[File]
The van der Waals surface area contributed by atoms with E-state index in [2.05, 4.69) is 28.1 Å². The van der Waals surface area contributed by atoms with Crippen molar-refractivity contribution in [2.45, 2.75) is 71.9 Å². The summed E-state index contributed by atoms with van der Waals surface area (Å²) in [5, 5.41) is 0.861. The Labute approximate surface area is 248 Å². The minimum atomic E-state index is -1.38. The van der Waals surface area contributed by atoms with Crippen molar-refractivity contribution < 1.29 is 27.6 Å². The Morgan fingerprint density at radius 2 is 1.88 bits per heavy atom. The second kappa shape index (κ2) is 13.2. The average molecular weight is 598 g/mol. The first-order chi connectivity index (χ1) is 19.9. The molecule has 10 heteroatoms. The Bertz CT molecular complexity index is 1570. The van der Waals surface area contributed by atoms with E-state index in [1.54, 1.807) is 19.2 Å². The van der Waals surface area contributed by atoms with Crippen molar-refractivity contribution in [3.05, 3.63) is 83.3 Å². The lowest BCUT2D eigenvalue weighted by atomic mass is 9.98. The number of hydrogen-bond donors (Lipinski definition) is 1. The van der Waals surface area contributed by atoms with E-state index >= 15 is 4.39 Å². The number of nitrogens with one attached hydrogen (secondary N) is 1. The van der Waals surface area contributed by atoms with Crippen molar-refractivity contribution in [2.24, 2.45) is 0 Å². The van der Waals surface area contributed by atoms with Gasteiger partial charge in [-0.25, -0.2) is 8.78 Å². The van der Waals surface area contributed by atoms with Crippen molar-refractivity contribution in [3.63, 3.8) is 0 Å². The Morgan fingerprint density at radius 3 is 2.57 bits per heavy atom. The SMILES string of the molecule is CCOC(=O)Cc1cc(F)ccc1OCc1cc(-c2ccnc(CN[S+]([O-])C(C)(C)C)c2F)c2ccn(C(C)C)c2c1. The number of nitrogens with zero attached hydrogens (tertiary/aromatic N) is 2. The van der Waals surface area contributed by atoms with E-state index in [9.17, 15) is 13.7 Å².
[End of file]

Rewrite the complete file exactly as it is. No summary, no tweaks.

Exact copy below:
The van der Waals surface area contributed by atoms with E-state index in [2.05, 4.69) is 28.1 Å². The van der Waals surface area contributed by atoms with Crippen molar-refractivity contribution in [2.45, 2.75) is 71.9 Å². The summed E-state index contributed by atoms with van der Waals surface area (Å²) in [5, 5.41) is 0.861. The Labute approximate surface area is 248 Å². The minimum atomic E-state index is -1.38. The van der Waals surface area contributed by atoms with Crippen molar-refractivity contribution < 1.29 is 27.6 Å². The Morgan fingerprint density at radius 2 is 1.88 bits per heavy atom. The second kappa shape index (κ2) is 13.2. The average molecular weight is 598 g/mol. The first-order chi connectivity index (χ1) is 19.9. The molecule has 10 heteroatoms. The Bertz CT molecular complexity index is 1570. The van der Waals surface area contributed by atoms with E-state index in [1.54, 1.807) is 19.2 Å². The van der Waals surface area contributed by atoms with Crippen molar-refractivity contribution in [3.05, 3.63) is 83.3 Å². The lowest BCUT2D eigenvalue weighted by atomic mass is 9.98. The number of hydrogen-bond donors (Lipinski definition) is 1. The van der Waals surface area contributed by atoms with E-state index >= 15 is 4.39 Å². The number of nitrogens with one attached hydrogen (secondary N) is 1. The van der Waals surface area contributed by atoms with Crippen molar-refractivity contribution in [2.24, 2.45) is 0 Å². The van der Waals surface area contributed by atoms with Gasteiger partial charge in [-0.25, -0.2) is 8.78 Å². The van der Waals surface area contributed by atoms with Crippen molar-refractivity contribution in [3.63, 3.8) is 0 Å². The Morgan fingerprint density at radius 3 is 2.57 bits per heavy atom. The SMILES string of the molecule is CCOC(=O)Cc1cc(F)ccc1OCc1cc(-c2ccnc(CN[S+]([O-])C(C)(C)C)c2F)c2ccn(C(C)C)c2c1. The number of nitrogens with zero attached hydrogens (tertiary/aromatic N) is 2. The van der Waals surface area contributed by atoms with E-state index in [9.17, 15) is 13.7 Å².